Here we go. Last five days. Final stretch.
You know Ramadan is almost over when it’s time to get Eid gifts together. Every year I get more and more excited to give gifts to my little cousins. Observing the chaos of wrapping paper, exclamations of excitement, and wonder in a child’s eye is always a joy every Eid. I can’t wait for this one.
So…I said I would be posting every other night, but for the past few nights, I have really been trying to dedicate my nights solely to worship and self-reflection. Blogging honestly just wasn’t on my mind.
It has been a really good past few days, alhamdulillah. My very best friend moved here from out of state, and through different iftars and events, I’ve been reconnecting with so many other old friends. I didn’t realize until this week that I have so many people who I only see during Ramadan. Last night, I went to my youth group’s annual Qiyam-ul-Layl, a night in which we spent entirely in worship and prayer, and was reunited with all of my Qiyam buddies. We have been doing these Qiyams for so many years now; even though we don’t see each other any other time of year, when we get together for these annual nights, it’s like nothing changed since we last saw each other.
I was just blown away at how many beautiful and genuine young women I am privileged to know. Last night, in our night of personal growth, I found so many sisters whom I can lean on for physical, emotional, and spiritual support. I was lamenting to one of my friends how I probably won’t be able to finish the entire Qur’an in the next five days, seeing as I have nearly a third still to go, however without any hesitation, she goes “It’s not that bad. You can do it!” It was just a few simple words, but it was enough to keep me from completely losing hope. And even if I don’t finish the whole Qur’an, that doesn’t mean I have to stop reading it once Ramadan is over.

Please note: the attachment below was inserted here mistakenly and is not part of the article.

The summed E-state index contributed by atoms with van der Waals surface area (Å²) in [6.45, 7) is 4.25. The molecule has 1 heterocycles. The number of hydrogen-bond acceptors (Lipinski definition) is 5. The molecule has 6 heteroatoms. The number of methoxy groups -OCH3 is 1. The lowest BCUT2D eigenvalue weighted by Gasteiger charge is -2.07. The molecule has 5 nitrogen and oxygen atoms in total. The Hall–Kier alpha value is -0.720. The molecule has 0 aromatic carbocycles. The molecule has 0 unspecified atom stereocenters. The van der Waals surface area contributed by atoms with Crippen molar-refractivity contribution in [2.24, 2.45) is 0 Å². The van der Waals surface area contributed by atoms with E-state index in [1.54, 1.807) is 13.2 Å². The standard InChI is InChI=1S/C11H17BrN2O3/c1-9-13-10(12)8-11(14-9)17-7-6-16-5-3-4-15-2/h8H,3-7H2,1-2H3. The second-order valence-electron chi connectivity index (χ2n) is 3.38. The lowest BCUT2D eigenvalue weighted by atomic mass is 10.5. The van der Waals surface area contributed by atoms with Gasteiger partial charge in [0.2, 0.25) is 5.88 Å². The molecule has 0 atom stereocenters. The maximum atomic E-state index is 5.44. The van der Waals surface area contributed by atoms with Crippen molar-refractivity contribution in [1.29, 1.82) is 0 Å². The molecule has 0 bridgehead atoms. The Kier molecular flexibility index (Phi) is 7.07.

I recommend everyone to try doing a Qiyam-ul-Layl at least once during Ramadan. It doesn’t even have to be a formal event. Get a couple of friends over, prepare snacks and plenty of water, plan out which prayers you will do throughout the night and what other forms of ibadah you want to cover, create a schedule, and go for it. This all can be done individually, but I personally find it much easier to push myself throughout the night when surrounded by others also pursuing their own personal goals. As I am learning with my Qur’an goal, it just takes a schedule, with the occasional push from a sister, to reach that Ramadan accomplishment.
*Quote of the Day*
In addition to praying and reading Qur’an, a large portion of last night was dedicated to listening to various female Muslim speakers, engaging us in discussion of how we can gain a closer relationship with God. One of the speakers, in talking about du’a, mentioned the story of Prophet Ibrahim and Hajar, his wife. When he was ordered by God to leave Hajar and their infant son alone in the desert, Hajar only needed to look at her husband’s expression to realize that he was acting on God’s orders. Seeing this, she said, as the speaker quoted, “He is not going to waste us,” referring to God. She had so much faith in God that the moment she realized her situation was due to God’s will, she knew that He was going to take care of them.
The point of the story, in relation to our discussion last night, was that when we make du’a and ask God for things, we should never doubt that he is going to hear and answer our prayers. Those are words I really needed to hear last night. In this stage of life where everything about my future seems uncertain, I needed that reminder. This quote first of all gave me much more of an appreciation of Hajar than I ever had before, and also helped ease my anxious heart. God always listens, and it is an insult to Him to think that He isn’t going to take care of us.